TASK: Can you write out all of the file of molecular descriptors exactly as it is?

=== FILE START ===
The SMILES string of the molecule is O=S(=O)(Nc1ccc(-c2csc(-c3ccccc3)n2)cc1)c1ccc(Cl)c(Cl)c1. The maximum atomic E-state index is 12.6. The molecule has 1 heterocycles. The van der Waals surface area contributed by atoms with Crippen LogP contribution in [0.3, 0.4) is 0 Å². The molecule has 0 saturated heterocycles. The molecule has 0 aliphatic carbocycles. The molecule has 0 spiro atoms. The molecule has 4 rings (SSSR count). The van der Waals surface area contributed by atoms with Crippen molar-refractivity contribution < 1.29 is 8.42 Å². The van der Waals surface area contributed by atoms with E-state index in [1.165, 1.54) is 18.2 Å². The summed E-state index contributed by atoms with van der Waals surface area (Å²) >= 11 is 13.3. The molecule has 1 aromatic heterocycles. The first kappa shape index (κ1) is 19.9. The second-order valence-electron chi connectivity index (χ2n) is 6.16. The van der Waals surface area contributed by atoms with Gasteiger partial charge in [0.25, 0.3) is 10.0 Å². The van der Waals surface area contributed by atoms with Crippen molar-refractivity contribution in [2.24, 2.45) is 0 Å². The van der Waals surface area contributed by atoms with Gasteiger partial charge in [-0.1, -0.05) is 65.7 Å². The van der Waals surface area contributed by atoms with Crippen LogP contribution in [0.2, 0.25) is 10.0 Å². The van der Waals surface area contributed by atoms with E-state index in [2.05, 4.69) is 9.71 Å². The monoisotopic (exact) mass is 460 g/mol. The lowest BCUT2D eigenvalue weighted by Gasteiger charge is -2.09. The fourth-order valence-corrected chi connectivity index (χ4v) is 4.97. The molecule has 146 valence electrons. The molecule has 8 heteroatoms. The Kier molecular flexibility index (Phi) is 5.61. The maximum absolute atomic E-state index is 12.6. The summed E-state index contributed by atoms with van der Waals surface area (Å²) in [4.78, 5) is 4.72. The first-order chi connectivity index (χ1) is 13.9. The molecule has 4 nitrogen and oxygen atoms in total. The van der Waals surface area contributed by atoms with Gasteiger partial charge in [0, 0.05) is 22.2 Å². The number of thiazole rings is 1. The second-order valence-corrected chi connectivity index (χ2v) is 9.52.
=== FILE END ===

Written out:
The SMILES string of the molecule is O=S(=O)(Nc1ccc(-c2csc(-c3ccccc3)n2)cc1)c1ccc(Cl)c(Cl)c1. The maximum atomic E-state index is 12.6. The molecule has 1 heterocycles. The van der Waals surface area contributed by atoms with Crippen LogP contribution in [0.3, 0.4) is 0 Å². The molecule has 0 saturated heterocycles. The molecule has 0 aliphatic carbocycles. The molecule has 0 spiro atoms. The molecule has 4 rings (SSSR count). The van der Waals surface area contributed by atoms with Crippen molar-refractivity contribution < 1.29 is 8.42 Å². The van der Waals surface area contributed by atoms with E-state index in [1.165, 1.54) is 18.2 Å². The summed E-state index contributed by atoms with van der Waals surface area (Å²) >= 11 is 13.3. The molecule has 1 aromatic heterocycles. The first kappa shape index (κ1) is 19.9. The second-order valence-electron chi connectivity index (χ2n) is 6.16. The van der Waals surface area contributed by atoms with Gasteiger partial charge in [0.25, 0.3) is 10.0 Å². The van der Waals surface area contributed by atoms with Crippen molar-refractivity contribution in [2.24, 2.45) is 0 Å². The van der Waals surface area contributed by atoms with Gasteiger partial charge in [-0.1, -0.05) is 65.7 Å². The van der Waals surface area contributed by atoms with Crippen LogP contribution in [0.2, 0.25) is 10.0 Å². The van der Waals surface area contributed by atoms with E-state index in [2.05, 4.69) is 9.71 Å². The monoisotopic (exact) mass is 460 g/mol. The lowest BCUT2D eigenvalue weighted by Gasteiger charge is -2.09. The fourth-order valence-corrected chi connectivity index (χ4v) is 4.97. The molecule has 146 valence electrons. The molecule has 8 heteroatoms. The Kier molecular flexibility index (Phi) is 5.61. The maximum absolute atomic E-state index is 12.6. The summed E-state index contributed by atoms with van der Waals surface area (Å²) in [4.78, 5) is 4.72. The first-order chi connectivity index (χ1) is 13.9. The molecule has 4 nitrogen and oxygen atoms in total. The van der Waals surface area contributed by atoms with Gasteiger partial charge in [0, 0.05) is 22.2 Å². The number of thiazole rings is 1. The second-order valence-corrected chi connectivity index (χ2v) is 9.52.